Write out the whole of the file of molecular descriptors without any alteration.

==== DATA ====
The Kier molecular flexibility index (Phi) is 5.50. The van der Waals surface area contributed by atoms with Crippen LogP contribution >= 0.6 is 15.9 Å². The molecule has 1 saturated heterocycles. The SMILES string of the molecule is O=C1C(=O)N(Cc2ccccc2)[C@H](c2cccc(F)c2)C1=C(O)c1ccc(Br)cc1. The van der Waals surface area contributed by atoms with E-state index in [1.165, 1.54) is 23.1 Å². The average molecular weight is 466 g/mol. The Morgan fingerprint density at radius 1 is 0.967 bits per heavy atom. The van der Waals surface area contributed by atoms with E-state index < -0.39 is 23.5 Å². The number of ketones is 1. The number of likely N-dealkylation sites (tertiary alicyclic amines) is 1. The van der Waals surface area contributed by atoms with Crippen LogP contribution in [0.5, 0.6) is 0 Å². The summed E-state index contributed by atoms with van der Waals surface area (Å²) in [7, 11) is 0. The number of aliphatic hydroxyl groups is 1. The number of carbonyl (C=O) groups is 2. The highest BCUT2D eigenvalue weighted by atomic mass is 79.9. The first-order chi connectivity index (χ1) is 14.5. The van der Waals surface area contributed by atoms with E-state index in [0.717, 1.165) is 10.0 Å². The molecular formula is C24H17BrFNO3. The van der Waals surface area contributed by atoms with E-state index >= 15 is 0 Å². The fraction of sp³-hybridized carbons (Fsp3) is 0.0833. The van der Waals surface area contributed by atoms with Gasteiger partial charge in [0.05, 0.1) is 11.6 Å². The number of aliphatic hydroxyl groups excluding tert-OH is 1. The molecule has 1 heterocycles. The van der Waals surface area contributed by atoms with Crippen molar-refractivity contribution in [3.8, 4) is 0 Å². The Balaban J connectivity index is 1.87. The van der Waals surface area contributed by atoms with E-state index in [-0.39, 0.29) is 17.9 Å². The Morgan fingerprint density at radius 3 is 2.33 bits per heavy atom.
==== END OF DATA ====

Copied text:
The Kier molecular flexibility index (Phi) is 5.50. The van der Waals surface area contributed by atoms with Crippen LogP contribution >= 0.6 is 15.9 Å². The molecule has 1 saturated heterocycles. The SMILES string of the molecule is O=C1C(=O)N(Cc2ccccc2)[C@H](c2cccc(F)c2)C1=C(O)c1ccc(Br)cc1. The van der Waals surface area contributed by atoms with E-state index in [1.165, 1.54) is 23.1 Å². The average molecular weight is 466 g/mol. The Morgan fingerprint density at radius 1 is 0.967 bits per heavy atom. The van der Waals surface area contributed by atoms with E-state index < -0.39 is 23.5 Å². The number of ketones is 1. The number of likely N-dealkylation sites (tertiary alicyclic amines) is 1. The van der Waals surface area contributed by atoms with Crippen LogP contribution in [0.5, 0.6) is 0 Å². The summed E-state index contributed by atoms with van der Waals surface area (Å²) in [7, 11) is 0. The number of aliphatic hydroxyl groups is 1. The number of carbonyl (C=O) groups is 2. The highest BCUT2D eigenvalue weighted by atomic mass is 79.9. The first-order chi connectivity index (χ1) is 14.5. The van der Waals surface area contributed by atoms with E-state index in [0.717, 1.165) is 10.0 Å². The molecular formula is C24H17BrFNO3. The van der Waals surface area contributed by atoms with E-state index >= 15 is 0 Å². The fraction of sp³-hybridized carbons (Fsp3) is 0.0833. The van der Waals surface area contributed by atoms with Gasteiger partial charge in [0.05, 0.1) is 11.6 Å². The number of aliphatic hydroxyl groups excluding tert-OH is 1. The molecule has 1 heterocycles. The van der Waals surface area contributed by atoms with Crippen molar-refractivity contribution in [3.8, 4) is 0 Å². The Balaban J connectivity index is 1.87. The van der Waals surface area contributed by atoms with E-state index in [-0.39, 0.29) is 17.9 Å². The Morgan fingerprint density at radius 3 is 2.33 bits per heavy atom.